Last Night’s Trinity Meeting

Last night, the North Texas Tollway Authority and Texas Dept. of Transportation held a “public hearing” on the location for the Trinity Toll Road. I put “public hearing” in quotes because (1) you can’t see me doing air quotes, which are obnoxious anyway, and (2) it was anything but a public hearing.

I won’t use the word “sham” because it’s loaded and a little heavy-handed. But here’s what happened:

There was an open house from 4pm – 7pm, when the public could wander around inside the Dallas Convention Center Arena, gander at maps and charts and such, and ask questions of NTTA and TXDOT staff.

At 7pm, the public hearing portion of the evening was to begin. Well, that’s what the flyer said, but that’s not exactly what happened. From 7pm-8:40pm, we were treated to a mind-numbing barrage of slides and information presented by staff, none of which was new to anyone who’s been watching this issue.

After the slideshow, there was a 20 minute intermission.

After that, elected and appointed officials got to speak (I spoke and so did Michael Morris of the North Central Texas Council of Governments).

THEN, finally, at about 9:15 or so, the public got to speak. By this time, more than half the crowd had left, exhausted and drained.

The night was best summed up by former Councilmember John Loza, who so eloquently explains:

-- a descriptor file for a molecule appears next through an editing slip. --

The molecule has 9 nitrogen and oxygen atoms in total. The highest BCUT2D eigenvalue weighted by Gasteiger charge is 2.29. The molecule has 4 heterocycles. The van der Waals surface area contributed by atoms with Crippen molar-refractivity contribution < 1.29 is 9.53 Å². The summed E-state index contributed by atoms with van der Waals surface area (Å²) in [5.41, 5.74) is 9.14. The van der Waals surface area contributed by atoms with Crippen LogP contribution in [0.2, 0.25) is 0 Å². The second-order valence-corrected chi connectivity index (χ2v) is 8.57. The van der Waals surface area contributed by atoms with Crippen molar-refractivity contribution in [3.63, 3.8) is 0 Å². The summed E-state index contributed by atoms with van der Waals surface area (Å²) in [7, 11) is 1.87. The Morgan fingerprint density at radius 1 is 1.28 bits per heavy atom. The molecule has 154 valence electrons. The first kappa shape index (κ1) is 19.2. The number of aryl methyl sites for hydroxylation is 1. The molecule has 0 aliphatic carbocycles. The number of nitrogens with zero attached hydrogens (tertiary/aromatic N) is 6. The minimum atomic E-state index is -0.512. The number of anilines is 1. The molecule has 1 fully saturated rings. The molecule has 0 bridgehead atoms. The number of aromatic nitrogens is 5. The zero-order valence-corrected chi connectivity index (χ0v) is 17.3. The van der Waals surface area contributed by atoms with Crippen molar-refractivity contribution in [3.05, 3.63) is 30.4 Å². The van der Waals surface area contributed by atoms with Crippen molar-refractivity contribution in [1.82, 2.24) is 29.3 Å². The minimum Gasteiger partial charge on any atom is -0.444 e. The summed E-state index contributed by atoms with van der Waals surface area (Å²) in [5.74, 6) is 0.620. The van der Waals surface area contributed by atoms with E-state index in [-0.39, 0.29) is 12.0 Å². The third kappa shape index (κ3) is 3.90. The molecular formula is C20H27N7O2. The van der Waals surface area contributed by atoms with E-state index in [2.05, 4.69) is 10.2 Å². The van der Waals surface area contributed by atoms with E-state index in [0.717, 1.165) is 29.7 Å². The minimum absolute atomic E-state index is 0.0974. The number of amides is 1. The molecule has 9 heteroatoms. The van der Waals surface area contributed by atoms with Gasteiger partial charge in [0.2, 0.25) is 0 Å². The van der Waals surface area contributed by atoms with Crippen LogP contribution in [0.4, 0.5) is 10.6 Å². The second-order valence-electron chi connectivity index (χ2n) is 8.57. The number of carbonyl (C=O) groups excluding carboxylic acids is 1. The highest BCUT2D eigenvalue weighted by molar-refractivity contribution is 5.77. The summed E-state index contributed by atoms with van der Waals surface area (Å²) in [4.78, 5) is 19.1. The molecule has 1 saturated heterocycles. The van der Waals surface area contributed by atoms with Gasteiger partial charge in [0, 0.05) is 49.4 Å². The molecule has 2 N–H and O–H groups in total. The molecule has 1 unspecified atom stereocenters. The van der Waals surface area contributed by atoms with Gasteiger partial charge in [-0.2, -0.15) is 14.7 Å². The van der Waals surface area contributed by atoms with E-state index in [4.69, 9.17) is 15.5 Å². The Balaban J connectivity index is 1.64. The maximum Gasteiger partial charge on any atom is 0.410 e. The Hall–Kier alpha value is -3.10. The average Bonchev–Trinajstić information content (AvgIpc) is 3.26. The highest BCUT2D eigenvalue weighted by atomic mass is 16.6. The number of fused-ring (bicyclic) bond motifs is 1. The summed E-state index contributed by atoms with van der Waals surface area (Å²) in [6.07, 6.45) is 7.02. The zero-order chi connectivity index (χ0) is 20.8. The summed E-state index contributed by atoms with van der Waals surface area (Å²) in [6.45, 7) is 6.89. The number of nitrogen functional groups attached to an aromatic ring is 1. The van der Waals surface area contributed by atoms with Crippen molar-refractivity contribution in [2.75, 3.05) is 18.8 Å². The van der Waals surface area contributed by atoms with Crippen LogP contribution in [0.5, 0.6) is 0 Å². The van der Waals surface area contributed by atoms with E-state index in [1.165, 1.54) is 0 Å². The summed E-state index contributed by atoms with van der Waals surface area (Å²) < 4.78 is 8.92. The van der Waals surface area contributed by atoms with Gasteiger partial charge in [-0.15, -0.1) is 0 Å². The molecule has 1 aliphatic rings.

“[A]s one who attended last night, the arena wasn’t the only Soviet-style aspect. The whole meeting itself was like a Soviet version of “letting the people speak”. Two and a half hours of eye-glazing, ass-numbing bureaucratic speak followed by a chance for us poor plebes to speak for three minutes while being glared at by one of the bureaucrats herself.

This is the type of thing that turns people off to government. This seemed like such a sham (yeah, I said it). Just going through the motions to be able to tick off the “held public hearing” box on the federal government’s transportation application.

If the goal was to get as much public input as possible, here’s what should have happened: They should have done the slidewhow from 5pm to 6:30pm so that the people who wanted that info could have gotten it. The public hearing, where actual, public comment was taken, should have started at 6:30pm so those of us who just wanted to put our comment into the public record could do so some time before midnight. Most importantly, they should have publicized the agenda and explained ahead of time how the meeting was going to work.